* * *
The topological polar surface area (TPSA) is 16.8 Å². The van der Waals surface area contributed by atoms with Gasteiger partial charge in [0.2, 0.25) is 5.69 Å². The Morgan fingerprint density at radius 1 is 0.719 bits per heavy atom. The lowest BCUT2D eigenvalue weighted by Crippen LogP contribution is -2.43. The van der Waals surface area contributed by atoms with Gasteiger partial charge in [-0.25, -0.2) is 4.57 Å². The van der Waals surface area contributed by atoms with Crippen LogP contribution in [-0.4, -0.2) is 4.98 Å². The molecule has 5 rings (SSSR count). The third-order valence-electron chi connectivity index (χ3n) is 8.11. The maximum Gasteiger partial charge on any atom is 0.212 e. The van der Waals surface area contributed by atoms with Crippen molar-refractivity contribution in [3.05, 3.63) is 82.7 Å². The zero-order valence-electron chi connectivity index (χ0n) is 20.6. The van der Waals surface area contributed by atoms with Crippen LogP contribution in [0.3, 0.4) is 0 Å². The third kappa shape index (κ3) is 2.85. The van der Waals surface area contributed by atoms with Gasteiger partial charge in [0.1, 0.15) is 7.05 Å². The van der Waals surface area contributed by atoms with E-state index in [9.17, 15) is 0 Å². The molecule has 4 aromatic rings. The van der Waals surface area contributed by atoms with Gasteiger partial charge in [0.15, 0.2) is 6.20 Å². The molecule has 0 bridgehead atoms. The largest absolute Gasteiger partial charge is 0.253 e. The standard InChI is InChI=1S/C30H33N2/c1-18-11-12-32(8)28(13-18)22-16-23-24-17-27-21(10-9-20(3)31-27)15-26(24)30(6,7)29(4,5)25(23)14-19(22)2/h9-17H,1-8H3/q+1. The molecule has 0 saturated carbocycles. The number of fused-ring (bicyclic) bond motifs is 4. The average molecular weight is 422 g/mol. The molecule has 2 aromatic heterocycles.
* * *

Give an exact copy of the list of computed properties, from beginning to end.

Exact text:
The topological polar surface area (TPSA) is 16.8 Å². The van der Waals surface area contributed by atoms with Gasteiger partial charge in [0.2, 0.25) is 5.69 Å². The Morgan fingerprint density at radius 1 is 0.719 bits per heavy atom. The lowest BCUT2D eigenvalue weighted by Crippen LogP contribution is -2.43. The van der Waals surface area contributed by atoms with Gasteiger partial charge in [-0.25, -0.2) is 4.57 Å². The van der Waals surface area contributed by atoms with Crippen LogP contribution in [-0.4, -0.2) is 4.98 Å². The molecule has 5 rings (SSSR count). The third-order valence-electron chi connectivity index (χ3n) is 8.11. The maximum Gasteiger partial charge on any atom is 0.212 e. The van der Waals surface area contributed by atoms with Crippen molar-refractivity contribution in [3.05, 3.63) is 82.7 Å². The zero-order valence-electron chi connectivity index (χ0n) is 20.6. The van der Waals surface area contributed by atoms with Crippen LogP contribution in [0.3, 0.4) is 0 Å². The third kappa shape index (κ3) is 2.85. The van der Waals surface area contributed by atoms with Gasteiger partial charge in [0.1, 0.15) is 7.05 Å². The van der Waals surface area contributed by atoms with E-state index in [9.17, 15) is 0 Å². The molecule has 4 aromatic rings. The van der Waals surface area contributed by atoms with Gasteiger partial charge in [0.15, 0.2) is 6.20 Å². The molecule has 0 bridgehead atoms. The largest absolute Gasteiger partial charge is 0.253 e. The standard InChI is InChI=1S/C30H33N2/c1-18-11-12-32(8)28(13-18)22-16-23-24-17-27-21(10-9-20(3)31-27)15-26(24)30(6,7)29(4,5)25(23)14-19(22)2/h9-17H,1-8H3/q+1. The molecule has 0 saturated carbocycles. The number of fused-ring (bicyclic) bond motifs is 4. The average molecular weight is 422 g/mol. The molecule has 2 aromatic heterocycles.